Chamber calls for resolution to driver shortage

Chris Fletcher

Greater Manchester Chamber has put its weight behind a six point plan to resolve the increasing crisis created by the shortage of truck drivers.

As a result of the pandemic, Brexit and government policy the logistics industry currently has a shortage of approximately 100,000 drivers that is now impacting on supplies and goods across a wide range of sectors including construction, manufacturing, hospitality as well as in supermarkets.

In addition, there are now extra problems being created by the numbers of staff having to isolate as a result of being ‘pinged’ by the COVID app.

The problem was recently discussed at the Chamber’s Summer Assembly with members giving their views and experiences of the impact the driver shortage was having.

Members heard about a six-point plan put forward by the Logistics Skills Network about how to resolve the crisis and put 100,000 new HGV drivers on the road.

The six points include targeted campaigns to bring back a proportion of the qualified drivers who no longer work in the sector as well as those who have been forced into early retirement by the DVLA because of their age.

There is also a focus in ramping up the level of testing to pre-pandemic levels and a focus on getting better conditions for drivers including pay and roadside facilities.

Finally, the Armed Forces have a part to play by allowing personnel in their final year of service to gain a HGV licence and letting service examiners assist with clearing the backlog of tests.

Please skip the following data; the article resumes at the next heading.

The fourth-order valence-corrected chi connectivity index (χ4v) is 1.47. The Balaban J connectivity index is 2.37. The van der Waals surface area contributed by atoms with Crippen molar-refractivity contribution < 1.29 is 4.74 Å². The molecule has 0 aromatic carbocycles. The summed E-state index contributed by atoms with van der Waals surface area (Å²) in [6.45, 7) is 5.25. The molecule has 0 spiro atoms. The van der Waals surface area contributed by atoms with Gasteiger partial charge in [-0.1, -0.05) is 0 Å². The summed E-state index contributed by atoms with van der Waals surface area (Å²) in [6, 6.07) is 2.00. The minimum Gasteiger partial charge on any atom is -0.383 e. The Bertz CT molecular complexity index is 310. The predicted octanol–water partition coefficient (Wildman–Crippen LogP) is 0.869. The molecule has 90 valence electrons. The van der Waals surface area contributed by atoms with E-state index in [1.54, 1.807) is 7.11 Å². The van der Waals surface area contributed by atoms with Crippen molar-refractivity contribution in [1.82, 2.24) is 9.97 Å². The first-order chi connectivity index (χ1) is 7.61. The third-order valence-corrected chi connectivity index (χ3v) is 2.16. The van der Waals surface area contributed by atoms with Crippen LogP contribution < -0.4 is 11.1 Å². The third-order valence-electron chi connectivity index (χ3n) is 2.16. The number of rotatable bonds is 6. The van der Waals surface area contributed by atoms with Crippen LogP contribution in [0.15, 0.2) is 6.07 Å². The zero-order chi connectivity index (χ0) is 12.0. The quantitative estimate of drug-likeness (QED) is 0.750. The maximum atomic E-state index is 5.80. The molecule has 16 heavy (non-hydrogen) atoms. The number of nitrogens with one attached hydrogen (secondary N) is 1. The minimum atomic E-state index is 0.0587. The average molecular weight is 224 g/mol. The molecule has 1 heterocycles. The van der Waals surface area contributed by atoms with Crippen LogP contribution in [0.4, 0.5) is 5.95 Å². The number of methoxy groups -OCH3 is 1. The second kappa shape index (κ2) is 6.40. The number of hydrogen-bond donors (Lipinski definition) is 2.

Chris Fletcher, policy director at the chamber, said: “For some time now the perfect storm of COVID, Brexit and poor policy decisions by government have been creating the backdrop to the problems we are now seeing and which businesses and consumers are now experiencing the effects of.

“In an economy such as ours where virtually everything we consume and make is reliant on the effective movement of freight and goods, the least disruption can quickly cascade into major supply problems. With such a huge gap between qualified drivers and what is needed, unless resolved quickly the serious problems we are now seeing could get a whole lot worse very quickly.

“The six point plan put forward by the Logistics Skills network is sensible and we fully support it.

“More importantly, as well as longer term ideas they offer some quick solutions which, if government chose to implement, could start addressing the problem immediately.”

He added: “On the back of the economy fully reopening again and restrictions being lifted it is vital this country’s supply chain works. At present there is a looming threat but these proposals do offer a way around this.”

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